Hounds and Jackals Game

The video below is a scene from the Paramount motion picture The Ten Commandments (1956). In this scene, "Nefretiri" (Anne Baxter 1923-1985) is playing the Hounds and Jackals Game with "Pharaoh Sethi" (Cedric Hardwicke 1893-1964) who sits opposite her. The other man in the scene is "Minister Jannes" (Douglas Dumbrille 1889-1974). As is sometimes the case, Hollywood did research and appropriately chose this as a game that could have been played by royalty in ancient Egypt.

To see and hear the scene in which the game is played, move your cursor onto the video and click on the controls in the lower left corner of the video. Moving your mouse away from the video removes the controls.

Content on this page requires a newer version of Adobe Flash Player.

Get Adobe Flash player


About The Game

H.J.R. Murray in Board Games Other Than Chess (Oxford, 1952, pages 15-16), indicates that the name of this game is unknown. He states that it is generally called "Dogs and Jackals" by Egyptologists. David Parlett in The Oxford History of Board Games (Oxford, 1999, pages 68-70) remarks that the game has a number of contemporary names based upon the design of the boards and pieces found. It is often called "Dogs and Jackals" or "Hounds and Jackals" because of the shape of the playing pieces. Sometimes the game is called "The Shield Game" because the board is shaped like a shield. Some refer to the game as "The Palm Tree Game", because of a board that contains the design of a palm tree on it's face.

The Motion Picture Board

Both Murray and Partlett indicate that this must have been a popular game from the 9th to the 12th Dynasties since a number of boards and game pieces have been found in archeological digs from Egypt, Summer, Elam, Assyria, and related areas. While the boards or fragments of boards that have been found all have a rectangular shape and have holes on a track, the Egyptian boards are curved at one end. The holes are for use of pegged playing pieces. At a dig in Thebes, Egypt, a board was found with ten carved ivory pins, half with heads of dogs and half with heads of jackals. That find appears to be the basis for the one created for the Paramount film.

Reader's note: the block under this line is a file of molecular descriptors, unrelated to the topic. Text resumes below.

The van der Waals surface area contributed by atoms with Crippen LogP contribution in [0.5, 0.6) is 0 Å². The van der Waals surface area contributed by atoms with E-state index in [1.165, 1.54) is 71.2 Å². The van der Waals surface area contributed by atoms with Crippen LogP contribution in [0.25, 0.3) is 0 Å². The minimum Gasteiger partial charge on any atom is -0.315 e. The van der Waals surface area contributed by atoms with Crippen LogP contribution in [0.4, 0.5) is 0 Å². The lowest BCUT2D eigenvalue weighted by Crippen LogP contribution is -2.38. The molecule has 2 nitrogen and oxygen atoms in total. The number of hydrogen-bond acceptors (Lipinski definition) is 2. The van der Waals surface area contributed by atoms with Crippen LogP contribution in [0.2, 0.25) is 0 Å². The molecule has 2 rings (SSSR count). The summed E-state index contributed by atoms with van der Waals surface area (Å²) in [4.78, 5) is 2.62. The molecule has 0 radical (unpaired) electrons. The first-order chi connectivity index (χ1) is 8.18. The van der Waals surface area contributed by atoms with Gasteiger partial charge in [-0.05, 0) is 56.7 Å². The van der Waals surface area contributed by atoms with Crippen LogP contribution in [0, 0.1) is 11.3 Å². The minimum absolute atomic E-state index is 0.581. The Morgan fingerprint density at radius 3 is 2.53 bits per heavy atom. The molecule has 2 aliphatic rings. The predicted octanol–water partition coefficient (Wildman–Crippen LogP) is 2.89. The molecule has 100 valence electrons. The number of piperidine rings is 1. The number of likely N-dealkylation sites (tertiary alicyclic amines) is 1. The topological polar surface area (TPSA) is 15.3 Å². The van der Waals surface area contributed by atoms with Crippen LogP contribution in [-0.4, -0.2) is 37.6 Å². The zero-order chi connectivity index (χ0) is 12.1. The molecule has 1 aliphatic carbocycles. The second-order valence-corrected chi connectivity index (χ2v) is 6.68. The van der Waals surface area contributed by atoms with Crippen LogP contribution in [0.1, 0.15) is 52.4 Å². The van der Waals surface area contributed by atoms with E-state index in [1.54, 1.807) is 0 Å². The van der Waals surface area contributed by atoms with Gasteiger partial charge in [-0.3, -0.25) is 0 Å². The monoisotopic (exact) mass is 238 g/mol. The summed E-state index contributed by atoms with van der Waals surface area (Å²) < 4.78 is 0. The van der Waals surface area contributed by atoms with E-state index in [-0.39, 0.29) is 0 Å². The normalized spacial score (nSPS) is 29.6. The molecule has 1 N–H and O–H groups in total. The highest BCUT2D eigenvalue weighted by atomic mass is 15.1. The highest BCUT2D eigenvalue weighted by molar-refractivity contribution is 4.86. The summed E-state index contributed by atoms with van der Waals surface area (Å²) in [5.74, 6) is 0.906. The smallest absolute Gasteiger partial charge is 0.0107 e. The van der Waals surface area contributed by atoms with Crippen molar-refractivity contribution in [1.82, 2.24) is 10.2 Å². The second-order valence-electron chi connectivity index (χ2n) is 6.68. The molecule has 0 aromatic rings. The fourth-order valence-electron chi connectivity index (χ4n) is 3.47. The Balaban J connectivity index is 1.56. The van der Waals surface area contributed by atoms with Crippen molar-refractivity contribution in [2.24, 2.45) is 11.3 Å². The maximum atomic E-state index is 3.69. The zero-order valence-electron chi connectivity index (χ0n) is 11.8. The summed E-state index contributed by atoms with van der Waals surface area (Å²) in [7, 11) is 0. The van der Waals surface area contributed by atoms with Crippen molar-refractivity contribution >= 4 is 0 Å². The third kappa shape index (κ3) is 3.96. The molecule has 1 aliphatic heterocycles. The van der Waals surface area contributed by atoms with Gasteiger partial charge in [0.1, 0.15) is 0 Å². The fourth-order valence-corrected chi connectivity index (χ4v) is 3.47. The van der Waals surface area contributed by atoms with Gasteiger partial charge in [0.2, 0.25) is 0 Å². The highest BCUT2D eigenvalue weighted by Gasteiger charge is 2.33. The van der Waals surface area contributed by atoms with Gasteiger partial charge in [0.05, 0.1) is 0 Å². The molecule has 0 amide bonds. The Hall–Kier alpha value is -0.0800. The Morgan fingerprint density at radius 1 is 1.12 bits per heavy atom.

Use of Throw Sticks

All authorities agree that this is a "racing game" in that the intent is for one of the two players to reach the end of the track before the other one does. Each player has five pegged counters; one has the "dogs", and one has the "jackals". Sitting opposite each other, they start by putting their pieces in the first five holes, and then alternate moves based upon the use of a "chance device", much as we use dice for many board games today. However, in the ancient world the "chance device" was a set of four "thow-sticks" (shown here in the hands of Cedric Hardwicke. "Thow-sticks" have one flat-side, and one curved-side, and are still used in some cultures as a "chance device" for games. When thrown on the playing surface their results can be:

  1. four flat sides up

  2. four curved sides up

  3. three curved sides and one flat side up

  4. two curved sides and two flat sides up

  5. three flat sides and one curved side up

These throws enable a player to move from one to five holes dependent upon the method of play established. Murray and Parlett as well as others who have "reconstructed" this game offer detailed instructions for the play of the game.

Game Box

Commercial Reproduction

There is a playable commercial reproduction of this game. The photograph on the right is the painted plastic container for storing the game. The game set was manufactured by Pyram Enterprises, Inc., N.Y., in 1993. The set was acquired in 2004.

The set includes a board with holes similar to the board used in the motion picture, a set of ten peg - five each of "dogs" and "jackals" - but instead of "throw-sticks" this reproduction makes use of a special set of dice.

To see these game components and read detailed instructions on how to play this game, click on the Sphinx graphic on the right.

Last update January 5, 2010